Federal Court Denies Plaintiff’s Motion to Enjoin Enforcement of a School Committee’s Policy on Public Participation at School Committee Meetings

On January 20, 2023,  a judge on the United States District Court for the District of Massachusetts noted that the rights of free speech and assembly, while fundamental in our democratic society, do not mean that everyone is entitled to address a group at any public place and at any time.

The judge denied the plaintiff’s motion for injunctive relief in Sousa v. Seekonk School Committee et. al, No. 22-40120 (2023). The plaintiff’s motion sought to enjoin enforcement of two portions of the Seekonk School Committee’s policy on public participation on the basis that they violated the First Amendment.

Sousa is a member of the public who repeatedly disrupted School Committee meetings. On January 5, 2022, Sousa stood outside the window of a closed executive session and banged on the window and yelled at School Committee members while recording the session. A committee member notified police and a temporary No Trespass Order was issued to Sousa. Despite the order, on January 24, 2022, Sousa attended a School Committee meeting and played the recording of the January 5th incident during Public Speak. Sousa continued to speak after his time ended and he was asked to leave the meeting. Sousa was removed from another School Committee meeting on September 26, 2022, when he yelled at the committee for limiting his and his wife’s speech to the allotted time pursuant to the School Committee’s policy. Following this disruption, the School Committee issued a permanent No Trespass Order against Sousa. Sousa sued the School Committee, arguing that the Committee’s policy of encouraging respectful speech and of limiting debate in Public Speak violates the First Amendment and that the No Trespass Order unlawfully restricted his free speech. Sousa sought preliminary injunctions to enjoin enforcement of the order and policy.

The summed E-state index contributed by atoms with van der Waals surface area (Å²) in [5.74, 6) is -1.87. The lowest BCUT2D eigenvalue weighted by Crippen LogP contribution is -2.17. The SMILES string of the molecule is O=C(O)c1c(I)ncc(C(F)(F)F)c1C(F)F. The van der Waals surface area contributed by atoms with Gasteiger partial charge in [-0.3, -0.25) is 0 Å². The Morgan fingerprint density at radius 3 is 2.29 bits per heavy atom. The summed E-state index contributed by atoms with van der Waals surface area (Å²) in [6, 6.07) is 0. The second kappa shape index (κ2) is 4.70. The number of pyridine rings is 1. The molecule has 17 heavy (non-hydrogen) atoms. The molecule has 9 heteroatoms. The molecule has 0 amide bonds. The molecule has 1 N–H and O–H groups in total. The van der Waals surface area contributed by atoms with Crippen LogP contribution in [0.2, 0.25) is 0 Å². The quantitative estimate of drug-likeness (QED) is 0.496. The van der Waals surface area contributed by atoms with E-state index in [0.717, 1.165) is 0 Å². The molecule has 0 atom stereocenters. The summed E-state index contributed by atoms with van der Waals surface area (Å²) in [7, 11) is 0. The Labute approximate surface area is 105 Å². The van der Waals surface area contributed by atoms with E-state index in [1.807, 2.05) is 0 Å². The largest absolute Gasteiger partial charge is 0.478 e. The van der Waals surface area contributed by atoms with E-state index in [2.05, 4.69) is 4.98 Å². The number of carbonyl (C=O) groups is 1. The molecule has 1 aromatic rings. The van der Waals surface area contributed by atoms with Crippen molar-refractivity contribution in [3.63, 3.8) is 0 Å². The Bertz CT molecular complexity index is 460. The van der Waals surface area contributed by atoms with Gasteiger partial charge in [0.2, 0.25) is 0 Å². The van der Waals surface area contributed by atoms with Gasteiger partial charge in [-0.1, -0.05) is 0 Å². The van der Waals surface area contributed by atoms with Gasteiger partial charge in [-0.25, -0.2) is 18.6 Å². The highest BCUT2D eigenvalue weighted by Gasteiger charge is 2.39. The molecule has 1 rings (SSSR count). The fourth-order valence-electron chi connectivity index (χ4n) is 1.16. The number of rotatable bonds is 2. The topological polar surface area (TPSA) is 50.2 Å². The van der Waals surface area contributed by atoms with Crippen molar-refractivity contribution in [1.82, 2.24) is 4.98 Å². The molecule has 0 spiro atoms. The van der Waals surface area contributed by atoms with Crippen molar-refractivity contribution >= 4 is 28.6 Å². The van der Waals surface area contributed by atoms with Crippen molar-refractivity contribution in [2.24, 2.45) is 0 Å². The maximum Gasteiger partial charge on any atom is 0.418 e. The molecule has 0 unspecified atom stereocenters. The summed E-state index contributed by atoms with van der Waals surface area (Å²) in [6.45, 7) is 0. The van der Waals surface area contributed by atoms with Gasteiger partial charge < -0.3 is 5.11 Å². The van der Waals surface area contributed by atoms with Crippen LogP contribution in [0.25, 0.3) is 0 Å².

In assessing Sousa’s motion for preliminary injunction, the court applied a standard which requires Sousa to show that he is likely to succeed on the merits of his claim. The court concluded that Sousa is unlikely to successfully show that the School Committee policy violated the First Amendment, whether he challenges the policy on its face or as applied to him. School Committee meetings are limited public forums, meaning that the Committee may impose limits on speech that are reasonable and viewpoint neutral. This includes time, place and manner restrictions, such as limiting speakers to an allotted time. The court found that the portions of the policy Sousa challenged are not restrictions on free speech because they merely encourage speakers to be respectful and disclaim that Public Speak is not a time for debate or response. The court further concluded that the restrictions placed on Sousa when he was not a recognized speaker, including the requirement that he not interrupt the meeting, were constitutional.

The Sousa decision is an excellent reminder that restrictions on speech which are reasonable and viewpoint neutral are unlikely to run afoul of the First Amendment.

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This update is provided for informational purposes only and should not be considered legal advice.